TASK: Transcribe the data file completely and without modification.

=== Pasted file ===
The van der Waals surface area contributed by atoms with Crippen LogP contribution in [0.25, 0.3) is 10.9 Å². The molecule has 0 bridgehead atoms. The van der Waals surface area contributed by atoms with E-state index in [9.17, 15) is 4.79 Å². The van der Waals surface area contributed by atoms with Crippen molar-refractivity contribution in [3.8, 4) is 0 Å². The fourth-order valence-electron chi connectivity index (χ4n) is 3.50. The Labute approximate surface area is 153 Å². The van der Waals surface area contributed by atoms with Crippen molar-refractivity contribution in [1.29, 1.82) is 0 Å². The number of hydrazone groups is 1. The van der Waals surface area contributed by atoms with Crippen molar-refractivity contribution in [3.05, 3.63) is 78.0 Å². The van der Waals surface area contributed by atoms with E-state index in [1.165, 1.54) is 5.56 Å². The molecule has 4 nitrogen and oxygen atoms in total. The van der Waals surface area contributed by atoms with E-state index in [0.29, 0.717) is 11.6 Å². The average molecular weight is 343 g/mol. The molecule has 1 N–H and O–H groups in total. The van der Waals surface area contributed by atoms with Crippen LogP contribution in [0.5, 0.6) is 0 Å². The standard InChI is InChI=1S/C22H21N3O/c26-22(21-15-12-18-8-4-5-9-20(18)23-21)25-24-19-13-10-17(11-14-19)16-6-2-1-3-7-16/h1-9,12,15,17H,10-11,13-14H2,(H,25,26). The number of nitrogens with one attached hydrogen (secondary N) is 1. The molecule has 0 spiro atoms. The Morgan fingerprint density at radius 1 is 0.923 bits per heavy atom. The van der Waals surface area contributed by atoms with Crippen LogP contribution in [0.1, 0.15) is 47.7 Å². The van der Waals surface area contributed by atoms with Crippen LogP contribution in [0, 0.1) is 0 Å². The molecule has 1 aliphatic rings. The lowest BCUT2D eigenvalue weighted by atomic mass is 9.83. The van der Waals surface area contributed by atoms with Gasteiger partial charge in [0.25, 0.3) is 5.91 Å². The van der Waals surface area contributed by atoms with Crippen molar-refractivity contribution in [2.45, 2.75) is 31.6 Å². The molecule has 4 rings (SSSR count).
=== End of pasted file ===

The van der Waals surface area contributed by atoms with Crippen LogP contribution in [0.25, 0.3) is 10.9 Å². The molecule has 0 bridgehead atoms. The van der Waals surface area contributed by atoms with E-state index in [9.17, 15) is 4.79 Å². The van der Waals surface area contributed by atoms with Crippen molar-refractivity contribution in [3.8, 4) is 0 Å². The fourth-order valence-electron chi connectivity index (χ4n) is 3.50. The Labute approximate surface area is 153 Å². The van der Waals surface area contributed by atoms with Crippen molar-refractivity contribution in [1.29, 1.82) is 0 Å². The number of hydrazone groups is 1. The van der Waals surface area contributed by atoms with Crippen molar-refractivity contribution in [3.05, 3.63) is 78.0 Å². The van der Waals surface area contributed by atoms with E-state index in [1.165, 1.54) is 5.56 Å². The molecule has 4 nitrogen and oxygen atoms in total. The van der Waals surface area contributed by atoms with E-state index in [0.29, 0.717) is 11.6 Å². The average molecular weight is 343 g/mol. The molecule has 1 N–H and O–H groups in total. The van der Waals surface area contributed by atoms with Crippen LogP contribution in [0.5, 0.6) is 0 Å². The standard InChI is InChI=1S/C22H21N3O/c26-22(21-15-12-18-8-4-5-9-20(18)23-21)25-24-19-13-10-17(11-14-19)16-6-2-1-3-7-16/h1-9,12,15,17H,10-11,13-14H2,(H,25,26). The number of nitrogens with one attached hydrogen (secondary N) is 1. The molecule has 0 spiro atoms. The Morgan fingerprint density at radius 1 is 0.923 bits per heavy atom. The van der Waals surface area contributed by atoms with Crippen LogP contribution in [0.1, 0.15) is 47.7 Å². The van der Waals surface area contributed by atoms with Crippen LogP contribution in [0, 0.1) is 0 Å². The molecule has 1 aliphatic rings. The lowest BCUT2D eigenvalue weighted by atomic mass is 9.83. The van der Waals surface area contributed by atoms with Gasteiger partial charge in [0.25, 0.3) is 5.91 Å². The van der Waals surface area contributed by atoms with Crippen molar-refractivity contribution in [2.45, 2.75) is 31.6 Å². The molecule has 4 rings (SSSR count).